The Good Wife
This season has been mind-boggling in scope — I mean, Alicia still worked at Lockhart-Gardner in the first episode — so I suppose it’s natural for things to slow down before we get to the finale. On the up side, we have special guest star Tom Skerritt. He plays James Paisley, CEO of the Paisley Group, and someone is claiming that he fired him for being gay. Paisley is dealing with protesters, including one who throws a pie in his face, thus capping off yet another stellar Good Wife opener, which began with loving shots of hands making and baking that pie.
The honest-to-God action in this episode lurks quietly without exploding this week: An official report has cleared Finn of any blame in Will’s shooting; in fact, it lays blame squarely on the current State’s Attorney. But we get some throwaway facts — to pluck a random example, Finn divorced his wife after a miscarriage. (Hmm.) But, hey, we’re thrilled with the results until a photo surfaces that implies Alicia perhaps slept with Finn. (She didn’t. At least not yet.) “How do you think it will look that you endorsed your wife’s lover?” is the sort of question our fair governor fields from advisers this week. We would love to feel badly for him until we remember what we learned from The Karate Kid: What goes around comes around. In this case, even when the “what” in question, or at least the “what” that’s coming around, isn’t real. Peter does not care for this feeling, in any case, and he throws water into Mr. State’s Attorney’s face. Twice. Which is kind of awesome. Meanwhile, Peter, understandably, wants to wait a bit on the endorsement. Eli helpfully reminds him that he’s already endorsed the fellow, just hasn’t appeared with him. No matter. This can wait, while we admire Kalinda’s amazing slate-blue leather jacket.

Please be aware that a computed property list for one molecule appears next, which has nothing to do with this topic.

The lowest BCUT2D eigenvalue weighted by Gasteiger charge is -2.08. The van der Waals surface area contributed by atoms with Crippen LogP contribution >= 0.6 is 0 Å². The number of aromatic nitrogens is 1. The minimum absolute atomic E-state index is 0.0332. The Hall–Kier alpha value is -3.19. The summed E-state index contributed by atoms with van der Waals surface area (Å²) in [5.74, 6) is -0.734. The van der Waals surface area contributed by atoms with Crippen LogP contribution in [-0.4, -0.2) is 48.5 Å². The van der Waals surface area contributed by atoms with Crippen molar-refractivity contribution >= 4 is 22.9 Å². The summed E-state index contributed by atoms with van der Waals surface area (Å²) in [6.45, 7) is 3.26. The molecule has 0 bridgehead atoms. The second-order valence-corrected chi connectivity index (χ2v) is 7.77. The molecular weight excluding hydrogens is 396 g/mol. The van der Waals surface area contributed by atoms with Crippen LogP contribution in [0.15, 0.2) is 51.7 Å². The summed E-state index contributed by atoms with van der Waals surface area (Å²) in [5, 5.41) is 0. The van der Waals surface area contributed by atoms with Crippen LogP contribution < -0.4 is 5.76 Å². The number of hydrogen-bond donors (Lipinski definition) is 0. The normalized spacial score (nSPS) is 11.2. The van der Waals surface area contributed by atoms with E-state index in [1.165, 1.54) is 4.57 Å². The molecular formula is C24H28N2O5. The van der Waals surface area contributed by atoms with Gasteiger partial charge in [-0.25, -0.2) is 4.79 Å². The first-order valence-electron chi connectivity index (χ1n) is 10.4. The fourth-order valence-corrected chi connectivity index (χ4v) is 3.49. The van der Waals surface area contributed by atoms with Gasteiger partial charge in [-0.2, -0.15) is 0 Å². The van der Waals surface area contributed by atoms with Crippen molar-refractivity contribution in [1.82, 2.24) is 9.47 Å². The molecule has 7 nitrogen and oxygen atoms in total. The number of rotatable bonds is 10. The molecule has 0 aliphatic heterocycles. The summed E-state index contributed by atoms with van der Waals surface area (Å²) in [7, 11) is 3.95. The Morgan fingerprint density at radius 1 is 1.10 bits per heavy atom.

Louis Canning is suffering his own insults over at his new firm, good old L-G. Howard Lyman cunningly assesses Louis’s state: “Challenged. Isn’t that the word? Challenged? Do you like that?” This is a nice counterbalance to what’s about to come, in the case we’re meant to focus on this week, from Paisley’s lips in a much more public forum — on a cable-news show: “I felt like Anne Frank hiding from the Nazis,” he says, describing his mental state while besieged with protesters. “The one percent is the new hunted minority in this country, not unlike the Jews in Nazi Germany.”
Helpfully enough, Howard has some Jew in him, and decides to play it up for the purposes of this case, yarmulke and all. L-G shall represent … the opposite of Paisley, because there are obviously only two law firms in Chicago. What will we do when they’re collapsed back into one? (Oops. Getting ahead of myself, huh?) For starters, Jill Hennessy won’t have two law firms squabbling over her class-action-related business.
Anyway, for now, the only two law firms in all of Chicago are squabbling over jurors — this is one of The Good Wife’s many wonderful strengths, milking the details of the law for drama. Sure, sometimes defendants shoot major characters to death in court, but other times, an entire episode can hinge on jury selection, like tonight’s.
Jury selection, that is, and public relations. As Alicia and Louis pick through the jurors, Alicia persuades Paisley to meet with a Mr. Fishbein, a Holocaust survivor, and then release a statement as to his Important Lessons Learned. And yet he can’t help himself from continuing: “A man has to pull his weight. … We reward winners. This is not Italy or Greece.” Uh-oh.